The irdest project develops and ships a set of core services, that can all be used via the irdest-sdk library. Check out the Rust documentation to find out how you can write a simple client service using these existing APIs.

Irdest RPC

The irdest RPC interface uses a central broker (called irpc-broker) which listens for connections over local TCP connections. This broker is included in the irdest-hubd client. A development utility client is available: irpc-client.

TODO: link to example service section

Irdest core

The irdest-core manages user identities.

Ratman

This is arguably the heart of the irdest application stack. Ratman is a fully decentralised, delay tolerant gossip router. It provides an API that takes messages to send to peers on the network, and returns messages received from the network.

It handles announcements, network segmentation, message journaling, route updates, and networked archive storage.

Addresses on a Ratman network are 32-byte ed25519 public keys, meaning that all direct messages are automatically encrypted.

Network Modules

...

Development Interfaces

This page is outdated!

This document will change quite a lot during the development, especially because there are several layers of interfaces that need to be documented. In the future we might want to move some of them into their dedicated books.

For now, this document is an outline for the json RPC interface of irdest-core. It's being made available via the irdest-core-http crate.

Envelope

Every message is packed into an envelope. It contains metadata that might be present in some transports, but not others. The envelope was generally built to be streamed via sockets, where message association isn't handled via the transport protocol (like http).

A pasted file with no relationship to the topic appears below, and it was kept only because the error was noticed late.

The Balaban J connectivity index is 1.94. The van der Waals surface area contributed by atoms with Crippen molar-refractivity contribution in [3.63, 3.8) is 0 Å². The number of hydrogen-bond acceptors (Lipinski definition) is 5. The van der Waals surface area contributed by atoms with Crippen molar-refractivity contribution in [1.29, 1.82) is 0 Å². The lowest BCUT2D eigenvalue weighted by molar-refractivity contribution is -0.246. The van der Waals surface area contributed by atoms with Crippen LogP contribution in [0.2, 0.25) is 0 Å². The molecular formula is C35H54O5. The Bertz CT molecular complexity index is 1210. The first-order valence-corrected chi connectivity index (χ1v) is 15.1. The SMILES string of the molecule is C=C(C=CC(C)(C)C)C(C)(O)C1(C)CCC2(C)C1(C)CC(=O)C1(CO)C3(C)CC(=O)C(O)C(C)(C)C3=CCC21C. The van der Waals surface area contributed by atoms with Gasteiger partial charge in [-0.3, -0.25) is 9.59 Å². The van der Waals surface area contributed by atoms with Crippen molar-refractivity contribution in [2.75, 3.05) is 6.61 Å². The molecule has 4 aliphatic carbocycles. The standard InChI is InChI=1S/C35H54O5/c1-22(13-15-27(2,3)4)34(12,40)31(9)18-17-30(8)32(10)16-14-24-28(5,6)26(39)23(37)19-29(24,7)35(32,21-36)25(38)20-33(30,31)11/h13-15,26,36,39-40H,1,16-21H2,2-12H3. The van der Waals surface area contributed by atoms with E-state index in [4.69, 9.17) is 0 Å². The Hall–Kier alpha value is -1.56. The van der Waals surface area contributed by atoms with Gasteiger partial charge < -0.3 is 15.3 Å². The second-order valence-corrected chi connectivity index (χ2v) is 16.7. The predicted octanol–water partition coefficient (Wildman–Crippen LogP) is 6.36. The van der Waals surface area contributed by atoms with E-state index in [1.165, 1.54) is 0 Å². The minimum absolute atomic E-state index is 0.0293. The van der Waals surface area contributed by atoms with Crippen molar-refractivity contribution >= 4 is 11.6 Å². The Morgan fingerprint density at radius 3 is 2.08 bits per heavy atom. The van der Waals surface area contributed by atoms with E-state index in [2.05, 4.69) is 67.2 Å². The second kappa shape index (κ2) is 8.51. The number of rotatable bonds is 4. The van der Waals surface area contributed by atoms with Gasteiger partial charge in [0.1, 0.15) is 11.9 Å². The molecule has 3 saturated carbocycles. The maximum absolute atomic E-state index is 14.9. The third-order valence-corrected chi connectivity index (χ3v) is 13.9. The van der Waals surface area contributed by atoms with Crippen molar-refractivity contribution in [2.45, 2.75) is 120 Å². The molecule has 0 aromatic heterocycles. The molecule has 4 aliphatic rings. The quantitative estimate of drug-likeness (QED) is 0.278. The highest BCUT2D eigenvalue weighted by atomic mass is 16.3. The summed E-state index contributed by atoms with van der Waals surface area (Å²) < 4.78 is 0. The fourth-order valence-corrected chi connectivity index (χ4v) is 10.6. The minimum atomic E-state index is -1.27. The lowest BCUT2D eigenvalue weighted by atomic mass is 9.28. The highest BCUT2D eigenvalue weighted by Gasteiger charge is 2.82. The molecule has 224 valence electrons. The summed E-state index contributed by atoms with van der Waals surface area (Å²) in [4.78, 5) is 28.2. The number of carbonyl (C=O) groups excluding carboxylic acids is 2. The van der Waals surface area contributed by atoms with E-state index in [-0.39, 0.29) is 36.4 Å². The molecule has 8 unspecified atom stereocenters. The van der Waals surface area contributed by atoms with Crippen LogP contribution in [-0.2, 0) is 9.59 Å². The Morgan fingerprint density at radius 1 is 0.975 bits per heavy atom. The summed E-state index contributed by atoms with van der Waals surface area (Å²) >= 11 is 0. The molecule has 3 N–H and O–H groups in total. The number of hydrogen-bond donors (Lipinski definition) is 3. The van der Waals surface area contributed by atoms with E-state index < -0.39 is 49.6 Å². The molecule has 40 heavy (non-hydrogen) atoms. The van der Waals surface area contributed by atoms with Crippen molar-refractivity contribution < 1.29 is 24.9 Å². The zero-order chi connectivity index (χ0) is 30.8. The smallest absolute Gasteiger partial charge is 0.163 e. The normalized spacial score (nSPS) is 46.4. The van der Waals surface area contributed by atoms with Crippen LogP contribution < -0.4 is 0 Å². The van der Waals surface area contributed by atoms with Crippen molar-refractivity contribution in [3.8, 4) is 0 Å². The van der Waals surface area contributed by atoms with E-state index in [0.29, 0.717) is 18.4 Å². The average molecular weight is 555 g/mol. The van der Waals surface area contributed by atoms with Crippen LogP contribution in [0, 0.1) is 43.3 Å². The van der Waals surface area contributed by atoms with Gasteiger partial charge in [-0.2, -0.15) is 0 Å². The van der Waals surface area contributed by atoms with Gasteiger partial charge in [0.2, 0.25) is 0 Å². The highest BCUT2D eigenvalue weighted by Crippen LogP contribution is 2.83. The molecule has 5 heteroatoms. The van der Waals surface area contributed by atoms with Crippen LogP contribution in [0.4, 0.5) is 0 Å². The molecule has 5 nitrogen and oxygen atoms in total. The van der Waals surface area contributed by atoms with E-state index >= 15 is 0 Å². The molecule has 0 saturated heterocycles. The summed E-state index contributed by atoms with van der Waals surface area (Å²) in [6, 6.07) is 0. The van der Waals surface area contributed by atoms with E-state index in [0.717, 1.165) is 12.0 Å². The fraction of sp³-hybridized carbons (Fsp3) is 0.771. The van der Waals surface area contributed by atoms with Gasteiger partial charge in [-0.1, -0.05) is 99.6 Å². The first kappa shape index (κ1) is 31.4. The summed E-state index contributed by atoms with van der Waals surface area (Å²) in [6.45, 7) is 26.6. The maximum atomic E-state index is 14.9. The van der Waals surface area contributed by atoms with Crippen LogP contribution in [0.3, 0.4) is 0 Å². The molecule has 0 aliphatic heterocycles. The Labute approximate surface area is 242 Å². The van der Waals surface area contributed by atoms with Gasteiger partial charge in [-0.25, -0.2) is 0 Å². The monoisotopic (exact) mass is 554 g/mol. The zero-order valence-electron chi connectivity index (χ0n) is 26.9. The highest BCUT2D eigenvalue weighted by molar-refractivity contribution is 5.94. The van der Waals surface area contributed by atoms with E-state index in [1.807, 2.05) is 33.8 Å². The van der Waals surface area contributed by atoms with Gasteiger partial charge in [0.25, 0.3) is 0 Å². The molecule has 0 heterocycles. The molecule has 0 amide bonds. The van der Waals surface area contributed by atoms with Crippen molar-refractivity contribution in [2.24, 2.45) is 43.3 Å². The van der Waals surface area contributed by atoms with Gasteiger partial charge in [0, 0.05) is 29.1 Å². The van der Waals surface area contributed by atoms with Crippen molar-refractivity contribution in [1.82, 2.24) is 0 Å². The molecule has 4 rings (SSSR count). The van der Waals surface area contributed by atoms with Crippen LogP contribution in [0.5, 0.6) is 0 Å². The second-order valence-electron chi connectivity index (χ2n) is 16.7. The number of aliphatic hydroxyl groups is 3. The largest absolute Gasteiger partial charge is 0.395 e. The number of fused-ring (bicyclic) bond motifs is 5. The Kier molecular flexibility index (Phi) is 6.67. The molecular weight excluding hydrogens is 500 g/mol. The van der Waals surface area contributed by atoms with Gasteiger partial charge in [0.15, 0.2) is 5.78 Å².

{
  "id": "1",
  "auth": {
    "id": "7F9B BAA9 DF90 0F48 CD41 7FD4 2C9C E432 1309 FB79 8CF9 C56F FB9A 8F2C 29C1 12D9",
    "token": "56C0 F4C0 BD0D E822 B21D 4120 CC43 5C73 1F92 B246 C988 3335 72F5 8F1A 2701 3FD7"
  },
  "page": "1",
  "method": "query",
  "kind": "messages",
  "data": {
    "query": {
      "tag": {
        "key": "room-id",
        "val": "A88A 7CC6 DF68 CE60 2D63 64CB 7393 8924 653D 52FB DBC6 2A39 D892 A9BD 6FA4 FD5D"
      }
    },
    "service": "net.irdest.chat"
  }
}

This type can be found in irdest-core/rpc/src/json/mod.rs. The general structure of requests stays the same: there's an ID, some auth data, the page (which isn't implemented yet), method and kind the request operates on.

There are several types available (kind):

  • users, either a local or remote user
  • contacts, some user-specific contact data for another user
  • chat-rooms, a chat room via service (requires irdest feature)
  • chat-messages, a chat room message (requires irdest feature)

Possible methods are (not all combinations exist though!):

  • list, get a list of all, if available
  • create, create a new (with side-effects, such as sending)
  • delete, remove from local stores
  • get, return single item by ID
  • query, return a set of items, according to some query
  • modify, change an existing item in some way
  • subscribe, (not implemented yet)
  • unsubscribe, (not implemented yet)

Three special methods only exist for users:

  • login, validate password and receive auth tokens
  • logout, end session token
  • repass, change user passphrase

Following is a list of examples of how to construct valid requests. If in doubt, the code that parses these is in irdest-core/rpc/src/json/parser.rs. You can always look it up there.

irdest services

Following is a list of services that are bundled with irdest, and what they can do for you.